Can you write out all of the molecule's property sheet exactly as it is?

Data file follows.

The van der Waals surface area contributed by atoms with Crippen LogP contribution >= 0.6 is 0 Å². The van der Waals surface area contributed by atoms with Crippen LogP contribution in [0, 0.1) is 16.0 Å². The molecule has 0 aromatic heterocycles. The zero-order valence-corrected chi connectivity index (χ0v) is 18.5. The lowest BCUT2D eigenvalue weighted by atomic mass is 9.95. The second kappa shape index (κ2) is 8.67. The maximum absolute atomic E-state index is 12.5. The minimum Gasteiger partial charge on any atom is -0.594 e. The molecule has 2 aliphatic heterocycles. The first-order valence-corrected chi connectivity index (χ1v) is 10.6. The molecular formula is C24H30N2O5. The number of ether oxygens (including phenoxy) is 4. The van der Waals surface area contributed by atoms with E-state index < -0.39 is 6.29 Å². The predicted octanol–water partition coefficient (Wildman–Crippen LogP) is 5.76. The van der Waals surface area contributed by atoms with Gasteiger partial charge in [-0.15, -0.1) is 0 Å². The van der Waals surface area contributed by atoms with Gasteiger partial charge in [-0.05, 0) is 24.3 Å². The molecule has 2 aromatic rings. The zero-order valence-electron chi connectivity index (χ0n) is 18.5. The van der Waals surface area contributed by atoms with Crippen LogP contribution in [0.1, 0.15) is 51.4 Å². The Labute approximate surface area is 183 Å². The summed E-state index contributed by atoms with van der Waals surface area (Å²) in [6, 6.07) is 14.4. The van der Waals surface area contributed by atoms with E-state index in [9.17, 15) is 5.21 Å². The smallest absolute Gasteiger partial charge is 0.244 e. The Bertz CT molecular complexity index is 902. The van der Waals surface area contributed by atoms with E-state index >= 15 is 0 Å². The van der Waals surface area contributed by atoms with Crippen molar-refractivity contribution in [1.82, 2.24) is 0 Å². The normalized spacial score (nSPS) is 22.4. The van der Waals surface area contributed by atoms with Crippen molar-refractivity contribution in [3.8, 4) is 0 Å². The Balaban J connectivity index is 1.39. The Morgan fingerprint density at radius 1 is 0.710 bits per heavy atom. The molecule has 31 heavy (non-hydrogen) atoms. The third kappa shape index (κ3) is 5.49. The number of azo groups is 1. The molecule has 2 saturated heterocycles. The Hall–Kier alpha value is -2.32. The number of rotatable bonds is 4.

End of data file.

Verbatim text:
The van der Waals surface area contributed by atoms with Crippen LogP contribution >= 0.6 is 0 Å². The van der Waals surface area contributed by atoms with Crippen LogP contribution in [0, 0.1) is 16.0 Å². The molecule has 0 aromatic heterocycles. The zero-order valence-corrected chi connectivity index (χ0v) is 18.5. The lowest BCUT2D eigenvalue weighted by atomic mass is 9.95. The second kappa shape index (κ2) is 8.67. The maximum absolute atomic E-state index is 12.5. The minimum Gasteiger partial charge on any atom is -0.594 e. The molecule has 2 aliphatic heterocycles. The first-order valence-corrected chi connectivity index (χ1v) is 10.6. The molecular formula is C24H30N2O5. The number of ether oxygens (including phenoxy) is 4. The van der Waals surface area contributed by atoms with E-state index < -0.39 is 6.29 Å². The predicted octanol–water partition coefficient (Wildman–Crippen LogP) is 5.76. The van der Waals surface area contributed by atoms with Gasteiger partial charge in [-0.15, -0.1) is 0 Å². The van der Waals surface area contributed by atoms with Gasteiger partial charge in [-0.05, 0) is 24.3 Å². The molecule has 2 aromatic rings. The zero-order valence-electron chi connectivity index (χ0n) is 18.5. The van der Waals surface area contributed by atoms with Crippen LogP contribution in [0.1, 0.15) is 51.4 Å². The Labute approximate surface area is 183 Å². The summed E-state index contributed by atoms with van der Waals surface area (Å²) in [6, 6.07) is 14.4. The van der Waals surface area contributed by atoms with E-state index in [9.17, 15) is 5.21 Å². The smallest absolute Gasteiger partial charge is 0.244 e. The Bertz CT molecular complexity index is 902. The van der Waals surface area contributed by atoms with E-state index >= 15 is 0 Å². The van der Waals surface area contributed by atoms with Crippen molar-refractivity contribution in [1.82, 2.24) is 0 Å². The normalized spacial score (nSPS) is 22.4. The van der Waals surface area contributed by atoms with Crippen molar-refractivity contribution in [3.8, 4) is 0 Å². The Balaban J connectivity index is 1.39. The Morgan fingerprint density at radius 1 is 0.710 bits per heavy atom. The molecule has 31 heavy (non-hydrogen) atoms. The third kappa shape index (κ3) is 5.49. The number of azo groups is 1. The molecule has 2 saturated heterocycles. The Hall–Kier alpha value is -2.32. The number of rotatable bonds is 4.